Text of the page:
deformed wing virus treatment advise [Archive] - Beesource Beekeeping Forums

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08-15-2005, 07:37 PM
I just found several bees with stumps for wings this weekend on a strong colony,(a split I made this spring,new queen and S.B.B.)Some(4-5)healthy looking young looking bees trying to walk around but not really getting anywhere,and looking "shaky",,climbing up,falling over sticks/blades of grass.
Today I dusted the supers and brood chambers with 1/2 cup powdered sugar per box(used 1# total).
Went back tonight,pulled out the temporary cardboard "tray" and sugar,And put in my vaseleened(sp?)luan board to see where I am.
Like I should have.
I have drone trapped FAITHFULLY since April.
I think Axtman advised removing all brood if foulbrood type conditions are found,I will examine frames after my 3 day count, and then OA 2 times @ 5 days.I didn't smell anything,but haven't been thru the hive in depth,just pulling drones.
Question 1;The hive is still strong,but should this queen get the boot?Seems like they aren't up to grade,as to mites.They have made alot of honey,so they are good in that regard.Does the virus contaminate the honey,as bee food?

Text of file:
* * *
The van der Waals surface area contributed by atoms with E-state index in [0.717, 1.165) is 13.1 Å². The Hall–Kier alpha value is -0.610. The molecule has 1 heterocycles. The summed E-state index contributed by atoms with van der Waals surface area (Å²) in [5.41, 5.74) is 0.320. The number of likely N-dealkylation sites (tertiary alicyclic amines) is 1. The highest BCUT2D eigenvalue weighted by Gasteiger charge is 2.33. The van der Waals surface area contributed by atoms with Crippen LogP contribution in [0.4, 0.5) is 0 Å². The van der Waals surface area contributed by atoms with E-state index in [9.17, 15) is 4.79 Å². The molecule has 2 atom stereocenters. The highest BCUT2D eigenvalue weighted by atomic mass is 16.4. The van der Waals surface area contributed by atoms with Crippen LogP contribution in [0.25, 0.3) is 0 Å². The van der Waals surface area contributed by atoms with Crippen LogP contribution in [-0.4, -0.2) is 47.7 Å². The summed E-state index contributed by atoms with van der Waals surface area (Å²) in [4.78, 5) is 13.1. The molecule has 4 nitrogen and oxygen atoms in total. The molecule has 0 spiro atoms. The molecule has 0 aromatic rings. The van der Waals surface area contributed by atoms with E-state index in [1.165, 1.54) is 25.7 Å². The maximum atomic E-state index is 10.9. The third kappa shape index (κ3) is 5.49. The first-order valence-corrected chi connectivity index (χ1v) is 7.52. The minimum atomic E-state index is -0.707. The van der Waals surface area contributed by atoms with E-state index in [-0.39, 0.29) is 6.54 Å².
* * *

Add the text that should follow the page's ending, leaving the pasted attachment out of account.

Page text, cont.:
Question 2;I buy my OA at the drugstore,it's "technical grade",will this be O.K.?same as wood bleach?
Question 3;Where can I buy a electric vaporizer?I thought mann lake,but no luck there.
Question 4;Anything I've missed?
Well,thanks for the help,AGAIN.
Put a count board on ALL my hives today too.

08-15-2005, 09:44 PM
Your colony is infected with the deformed wing virus and this infection comes from Varroa mites. Open a few cells and see what happen, if you find lots of crippled bees I would put the comb in a solar smelter. I’m sure you will also find mites in the same cell with the deformed bee.

You must get rid of the Varroa and let the queen lay new eggs, without mites the virus will disappears.

As fare, as I know, there is no honey contamination, the virus live from the bee. It’s not like AFB spores, when heating (melting) the comb the virus die.

You must decide what to do, let the crippled bees hatch and the mites also or destroy the infected brood and the trapped Varroa too.